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Playing the Retail Bowl Game

Furniture World Magazine



Retail owners and managers need to have the skills of both professional and college head coaches.


You are probably reading this article in late March or early April but there’s a better than even chance that between Christmas and February 13, you spent time watching some of the 238 college and professional Bowl games. Almost every bowl game starts with a sponsor‘s name. I don’t intend to be disrespectful to die-hard football fans, but I imagine that in the future we might see names such as “The Desitin Rash Bowl” brought to you by Johnson & Johnson or “The Natural Gas Bowl” brought to you by Taco Bell.

Just as the college bowl and championship season ends, the NFL ramps up with playoff games culminating in naming the intergalactic Super Bowl champion.

This year’s NCAA and NFL big championship games were real nail-biters, with losing teams coming up a bit short, probably because they only gave 109 percent. In each final, there were questionable coaching decisions, leading to theories regarding what makes a good head coach in college versus the NFL and what skill sets are needed at each level.

Recruiting in the NCAA & NFL

To be successful, college coaches must be great recruiters. Beyond that, they need a proven staff of assistant coaches who can take very good high school kids and convert them into well-trained adults.

College coaches cannot offer to pay players for their efforts and performance. The old theory was that the “pay” was a college education. The greatest reward a coach could offer was to offer a player an opportunity to be seen on television and by professional football team scouts. Winning teams tend to get the most TV exposure, so winning coaches have a better shot at attracting really good high school players.

Of course, being seen is not enough. Colleges need to train the skills and tactics to be successful at a professional level.

They just have to work for owners with thick bankrolls. Instead, they strive to create cohesive teams made up of millionaire and multi-millionaire players. Those coaches need an eye for talent and commitment, along with the ability to weed out toxic or non-performing personnel.

Winning at Retail

Operating your retail empire is like playing in The Retail Bowl every day, but harder. That’s because retail owners and managers need to have the skills of both professional and college head coaches.

Like a college coach, you need to be a great recruiter. Sure, you can offer a salary and benefits, but that pay is probably competitive with other employers in your area, meaning you have no advantage there.

Make the recruits better: Here is where you can win. Recruit raw talent and make that talent better. That means helping your players improve their skills even if you may be improving them for their next job. You will need to invest time and money in training. Real training includes reading the retail playbook, some interaction on the practice field and lots of coaching and correction. Successful college coaches use assistants to coach every day. For you that probably means engaging factory reps, in-house sales managers, the company’s leaders and experienced winning players.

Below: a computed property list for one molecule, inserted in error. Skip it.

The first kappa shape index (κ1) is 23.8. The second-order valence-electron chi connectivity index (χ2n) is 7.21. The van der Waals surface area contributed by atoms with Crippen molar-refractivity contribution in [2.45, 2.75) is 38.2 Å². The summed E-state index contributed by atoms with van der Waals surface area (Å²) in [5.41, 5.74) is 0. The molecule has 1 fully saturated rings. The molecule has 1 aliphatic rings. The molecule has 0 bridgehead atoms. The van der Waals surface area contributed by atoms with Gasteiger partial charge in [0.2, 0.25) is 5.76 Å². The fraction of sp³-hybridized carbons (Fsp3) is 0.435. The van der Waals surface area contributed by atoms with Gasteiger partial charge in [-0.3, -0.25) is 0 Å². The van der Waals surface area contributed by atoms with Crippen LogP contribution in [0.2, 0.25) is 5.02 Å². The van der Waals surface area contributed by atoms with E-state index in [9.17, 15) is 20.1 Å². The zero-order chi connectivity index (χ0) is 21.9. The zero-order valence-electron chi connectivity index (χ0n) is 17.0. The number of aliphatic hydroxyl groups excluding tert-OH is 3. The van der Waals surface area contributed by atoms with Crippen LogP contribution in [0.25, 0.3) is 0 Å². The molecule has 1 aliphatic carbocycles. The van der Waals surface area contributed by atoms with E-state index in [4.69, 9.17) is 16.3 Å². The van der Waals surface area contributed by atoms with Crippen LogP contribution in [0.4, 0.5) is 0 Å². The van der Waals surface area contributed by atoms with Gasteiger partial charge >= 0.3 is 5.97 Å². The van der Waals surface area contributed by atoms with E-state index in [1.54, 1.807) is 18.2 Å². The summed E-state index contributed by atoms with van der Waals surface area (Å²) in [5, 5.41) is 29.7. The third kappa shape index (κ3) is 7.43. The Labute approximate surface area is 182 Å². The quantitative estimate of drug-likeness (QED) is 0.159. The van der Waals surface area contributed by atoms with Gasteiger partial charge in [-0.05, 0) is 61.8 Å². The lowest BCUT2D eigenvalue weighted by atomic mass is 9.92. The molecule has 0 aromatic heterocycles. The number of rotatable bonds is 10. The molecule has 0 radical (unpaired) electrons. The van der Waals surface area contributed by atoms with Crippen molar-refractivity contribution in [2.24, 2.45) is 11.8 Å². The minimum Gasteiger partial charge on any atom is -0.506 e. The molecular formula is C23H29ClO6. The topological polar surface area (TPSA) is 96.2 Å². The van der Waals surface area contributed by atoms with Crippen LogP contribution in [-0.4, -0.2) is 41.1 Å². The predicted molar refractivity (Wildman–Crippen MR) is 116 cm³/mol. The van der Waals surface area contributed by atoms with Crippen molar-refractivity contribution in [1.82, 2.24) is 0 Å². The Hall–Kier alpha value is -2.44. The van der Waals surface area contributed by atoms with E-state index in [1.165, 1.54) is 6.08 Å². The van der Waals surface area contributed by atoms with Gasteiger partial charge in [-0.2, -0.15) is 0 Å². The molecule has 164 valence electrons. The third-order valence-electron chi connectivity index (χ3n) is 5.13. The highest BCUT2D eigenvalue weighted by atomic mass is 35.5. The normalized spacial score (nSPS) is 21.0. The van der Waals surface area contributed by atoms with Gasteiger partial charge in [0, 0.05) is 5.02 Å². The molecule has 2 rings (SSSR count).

Bring in the fans: You need to give your players exposure too. That means bringing shoppers through the front door by using good marketing and smart lead generation systems. You can’t let any lead or customer contacts fall through the cracks. Count that traffic and keep your players accountable for their actions with each customer. You’ll want to keep a scorecard with accurate statistics and share them with the players.

You’ll need a bit of the NFL’s Bill Belichick or Andy Reid in you. They coach big teams with big players in front of big audiences. And, they face big expectations because of that. They’re able to spot talented players and build them into exceptional performers. On top of that, in a world with free agency, they keep the best players on their teams for a long time.

No dumb mistakes: If you watch Bill and Andy’s teams you’ll understand that they expect flawless execution­—meaning no dumb mistakes. They insist on short memories when it comes to failures. There’s no room on their teams for bad actors with poor attitudes. That includes their “stars” as well.

No prima-donas or bad actors: Watch for this on your own Team Retail. Make sure that your sales team performs the skills you train. That means showing all the products, not just the ones they like. It also means selling, not giving away, accessories. Weed out toxic people who poison work environments. Your best players should create the fewest problems. Your sales team needs to work in harmony with your operations team. Both need to be flexible and respectful of their mutual contributions.

Disruptions and disagreements will occur. Winners recognize the problems, fix them, and move on. Losers let problems fester and hold grudges.

Be ready for the big game: We, the people of The Retail World, get to play our biggest game of the season today. We also get to play it tomorrow and six- or seven days next week. Recruit and practice to WIN. Your fans are counting on you!

Bill Belichick and Andy Reid
are able to spot good talented players and make them exceptional performers. On top of that, in a world with free agency, they keep the best players on their team for a long time.



About Gordon Hecht: Gordon Hecht is a business growth and development consultant to the retail home furnishings industry. You can reach him at Gordon.hecht@aol.com